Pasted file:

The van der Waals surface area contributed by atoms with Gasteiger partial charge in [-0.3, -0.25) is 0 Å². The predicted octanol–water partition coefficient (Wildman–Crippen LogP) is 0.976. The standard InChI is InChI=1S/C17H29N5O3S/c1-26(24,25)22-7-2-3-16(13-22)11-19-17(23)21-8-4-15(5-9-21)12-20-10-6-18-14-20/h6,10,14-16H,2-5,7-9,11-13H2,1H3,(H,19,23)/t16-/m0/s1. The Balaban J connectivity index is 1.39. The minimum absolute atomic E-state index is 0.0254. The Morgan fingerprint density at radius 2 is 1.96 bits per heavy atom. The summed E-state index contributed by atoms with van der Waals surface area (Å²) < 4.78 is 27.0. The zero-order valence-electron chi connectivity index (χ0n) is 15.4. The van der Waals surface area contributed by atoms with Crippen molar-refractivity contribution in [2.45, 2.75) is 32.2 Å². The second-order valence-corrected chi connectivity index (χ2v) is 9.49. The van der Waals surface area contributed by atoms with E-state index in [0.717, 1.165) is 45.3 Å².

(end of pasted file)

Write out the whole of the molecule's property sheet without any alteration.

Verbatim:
The van der Waals surface area contributed by atoms with Gasteiger partial charge in [-0.3, -0.25) is 0 Å². The predicted octanol–water partition coefficient (Wildman–Crippen LogP) is 0.976. The standard InChI is InChI=1S/C17H29N5O3S/c1-26(24,25)22-7-2-3-16(13-22)11-19-17(23)21-8-4-15(5-9-21)12-20-10-6-18-14-20/h6,10,14-16H,2-5,7-9,11-13H2,1H3,(H,19,23)/t16-/m0/s1. The Balaban J connectivity index is 1.39. The minimum absolute atomic E-state index is 0.0254. The Morgan fingerprint density at radius 2 is 1.96 bits per heavy atom. The summed E-state index contributed by atoms with van der Waals surface area (Å²) < 4.78 is 27.0. The zero-order valence-electron chi connectivity index (χ0n) is 15.4. The van der Waals surface area contributed by atoms with Crippen molar-refractivity contribution in [2.45, 2.75) is 32.2 Å². The second-order valence-corrected chi connectivity index (χ2v) is 9.49. The van der Waals surface area contributed by atoms with E-state index in [0.717, 1.165) is 45.3 Å².